Good luck!
TB
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Old 09-21-2007, 01:59 AM   #53
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Tetstream – The answers to your concerns are on page 1 of this thread.

BTW, I noticed that you did not answer TBRich’s question in his post #40 here…
namely, was your solar panel installed by the Airstream Factory, or by your dealer.
Are you sure you actually have solar?

See TBRich’s post #13 here for additional information on your solar charging system, including user instructions and trouble shooting, if it is a Factory-Installed system.

See my posts #6 and 7 here that answer your question. Once your solar charging system is installed, everything is connected, but your batteries are only recharged when the charge controller detects that they need recharging, then it shunts solar generated amps to the battery(s).

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Old 10-06-2007, 09:30 PM   #54
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Quote:
Originally Posted by tsunami
Orangekid, we camped, for four days at Fishing Bridge, in the middle of this past May. It was wonderful and we intend to go back. We woke up one morning to twenty-four degrees and seven inches of snow. What a present to see Yellowstone covered in snow. Best of all there was hardly anyone there. No waiting, no lines and beautiful views of the park and the Tetons. Go and enjoy...
We spent a week at Fishing Bridge, Yellowstone, the week after labor day and the RV park, which has 350 spaces, was full every night. We are glad we had reservations. It was beautiful and the first night it got down to 26F. We spend two additional weeks at Colture Bay RV park in the Tetons, and that park was also full every night for the first week. It was a spectacular trip.

Both parks had full hookups so we did not have to worry about the solar. But on the way to Yellowstone we spent three nights on Antelope Island State Park in the Great Salt Lake and our solar worked perfectly. The AGM batteries were fully charged by mid-morning.
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Old 10-08-2007, 03:25 AM   #55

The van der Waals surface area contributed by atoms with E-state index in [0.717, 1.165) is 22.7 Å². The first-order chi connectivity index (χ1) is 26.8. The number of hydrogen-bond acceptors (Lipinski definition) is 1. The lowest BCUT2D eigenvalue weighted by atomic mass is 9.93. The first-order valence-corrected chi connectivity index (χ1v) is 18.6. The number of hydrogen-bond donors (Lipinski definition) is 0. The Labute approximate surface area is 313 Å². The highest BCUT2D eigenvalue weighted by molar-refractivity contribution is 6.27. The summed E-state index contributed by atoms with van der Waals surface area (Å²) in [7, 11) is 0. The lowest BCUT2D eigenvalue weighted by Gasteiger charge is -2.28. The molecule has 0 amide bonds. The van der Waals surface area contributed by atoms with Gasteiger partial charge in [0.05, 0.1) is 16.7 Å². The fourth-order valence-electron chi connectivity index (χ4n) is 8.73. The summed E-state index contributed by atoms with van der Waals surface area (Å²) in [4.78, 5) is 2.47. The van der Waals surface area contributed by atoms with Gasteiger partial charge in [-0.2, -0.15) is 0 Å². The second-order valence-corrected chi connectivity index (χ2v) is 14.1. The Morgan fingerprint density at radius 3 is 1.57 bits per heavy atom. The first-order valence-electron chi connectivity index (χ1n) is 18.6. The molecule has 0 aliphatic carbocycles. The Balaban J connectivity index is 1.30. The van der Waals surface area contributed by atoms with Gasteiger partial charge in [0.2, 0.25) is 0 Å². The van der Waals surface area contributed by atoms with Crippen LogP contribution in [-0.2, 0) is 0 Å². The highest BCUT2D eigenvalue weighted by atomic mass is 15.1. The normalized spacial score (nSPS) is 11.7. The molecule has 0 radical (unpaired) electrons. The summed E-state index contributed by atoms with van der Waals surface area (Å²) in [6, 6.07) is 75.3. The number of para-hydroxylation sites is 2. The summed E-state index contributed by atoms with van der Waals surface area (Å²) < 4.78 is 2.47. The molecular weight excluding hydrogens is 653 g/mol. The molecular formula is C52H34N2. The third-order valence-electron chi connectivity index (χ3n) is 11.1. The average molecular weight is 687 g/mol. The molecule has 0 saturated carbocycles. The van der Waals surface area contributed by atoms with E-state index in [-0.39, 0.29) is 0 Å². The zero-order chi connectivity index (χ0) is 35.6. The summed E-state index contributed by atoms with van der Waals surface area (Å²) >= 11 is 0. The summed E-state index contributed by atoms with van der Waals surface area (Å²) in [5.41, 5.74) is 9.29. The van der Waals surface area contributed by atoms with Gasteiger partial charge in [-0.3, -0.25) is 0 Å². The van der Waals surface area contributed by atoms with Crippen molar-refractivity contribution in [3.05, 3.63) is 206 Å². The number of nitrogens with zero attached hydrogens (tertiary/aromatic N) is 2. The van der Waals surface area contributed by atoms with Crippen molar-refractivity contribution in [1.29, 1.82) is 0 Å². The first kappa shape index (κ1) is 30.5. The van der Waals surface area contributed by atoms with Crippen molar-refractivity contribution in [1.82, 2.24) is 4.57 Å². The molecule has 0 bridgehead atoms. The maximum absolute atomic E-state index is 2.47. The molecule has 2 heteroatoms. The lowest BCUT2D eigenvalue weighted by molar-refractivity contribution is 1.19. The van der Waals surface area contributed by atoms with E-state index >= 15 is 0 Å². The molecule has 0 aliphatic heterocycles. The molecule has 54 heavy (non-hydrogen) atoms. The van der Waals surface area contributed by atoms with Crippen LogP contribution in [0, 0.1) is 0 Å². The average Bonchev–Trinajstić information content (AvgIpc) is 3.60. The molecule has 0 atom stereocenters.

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Quote:
Originally Posted by OrangeKid
... on the way to Yellowstone we spent three nights on Antelope Island State Park in the Great Salt Lake and our solar worked perfectly. The AGM batteries were fully charged by mid-morning.
OrangeKid: Thanks for your report that your factory-installed solar charging system continues to work perfectly for you.

We returned last week from a 3-night, non-hook-up, outing in the Cuyamaca Mountains, near Julian, CA. See details of our October/Halloween adventure, starting post #295 at:
http://www.airforums.com/forums/f396/silvergate-s-safari-home-last-29471-21.html

Our solar log below will show that our batteries returned to 100% by late morning during the first two days after we arrived.

You will also see a jump in the amps produced when the sun cleared the nearby trees shortly after 11 a.m.

On the third evening we enjoyed seeing our trip’s pics on the LCD (inverter on). At this point our batteries were still doing fine at 75%.

It was mostly cloudy during the next morning, but amps were still produced, bringing the batteries from 65% to 95% by 12:34 p.m.

rluhr: Thanks for posting your log of daily temperatures, sun conditions, and power use/gain when camping at non-hook-up sites starting with September 27, 2007 (at Yellowstone) on your Tour of America blog: http://tour.airstreamlife.com/wordpress/index.php?paged=2

Thank you also for the detailed discussion there on how that cold Montana weather and using the furnace affects the power budget, the importance of conservation efforts, such as lowering the thermostat, and looking at better power management systems.

SilverGate
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Old 10-13-2007, 07:12 PM   #56
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Solar, factory

I too have 2 53W factory solar panels with 2 AGM batteries on a 05 Classic. I enjoy boondocking here in the 4 Corners area and I wouldn't do without them.
Attached (hopefully) is a basic but helpful referance on AGM batteries.
Great info, Larry